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Federal appeals court upholds Act 10

Gilman Halsted

Wisconsin Public Radio

A federal appeals court has upheld Wisconsin’s “Act 10,” which restricts the right of public unions to collectively bargain. The attorney for labor unions in the case says the ruling sends a troubling message.

The lawsuit, filed in 2011 by city and county workers in Madison, claimed the law violated provisions of the U.S. Constitution that grant workers and other local associations the right to bargain voluntarily with local governments.

A three-judge panel of the 7th Circuit Court of Appeals ruled today that the federal Constitution doesn’t require the state to maintain policies that allow certain associations to negotiate contracts.

Attorney Bruce Ehlke called the ruling “disappointing,” especially in light of recent U.S. Supreme Court rulings that lift election spending limits for corporations and wealthy individuals.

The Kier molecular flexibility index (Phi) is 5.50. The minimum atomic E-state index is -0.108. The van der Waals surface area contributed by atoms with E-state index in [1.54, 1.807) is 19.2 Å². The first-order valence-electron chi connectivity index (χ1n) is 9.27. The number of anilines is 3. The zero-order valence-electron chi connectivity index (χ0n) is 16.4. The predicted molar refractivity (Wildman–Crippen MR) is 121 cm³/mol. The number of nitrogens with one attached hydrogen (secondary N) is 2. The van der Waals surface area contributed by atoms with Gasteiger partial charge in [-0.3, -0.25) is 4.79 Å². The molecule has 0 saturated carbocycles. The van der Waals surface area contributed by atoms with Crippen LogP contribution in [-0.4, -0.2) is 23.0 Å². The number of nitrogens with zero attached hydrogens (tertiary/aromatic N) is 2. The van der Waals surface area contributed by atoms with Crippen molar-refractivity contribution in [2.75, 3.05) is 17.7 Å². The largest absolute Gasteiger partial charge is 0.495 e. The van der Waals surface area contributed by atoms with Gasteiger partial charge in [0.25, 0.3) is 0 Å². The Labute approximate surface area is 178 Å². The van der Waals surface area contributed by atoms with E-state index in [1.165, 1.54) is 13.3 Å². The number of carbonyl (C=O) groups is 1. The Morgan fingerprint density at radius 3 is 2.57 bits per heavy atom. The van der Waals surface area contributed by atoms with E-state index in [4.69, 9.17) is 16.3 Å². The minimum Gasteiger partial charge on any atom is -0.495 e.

“What we’ve got is the 7th Circuit telling us the state can’t limit what the big guys spend, [but] it can limit what the little guys say,” Ehlke said. “In effect, that’s what’s going on.”

Attorney General J.B. Van Hollen says today’s ruling supports the rule of law.

Act 10 still faces a challenge from the Madison teacher’s union, which claims the law violates the state rather than the federal constitution. That case is pending before the Wisconsin Supreme Court.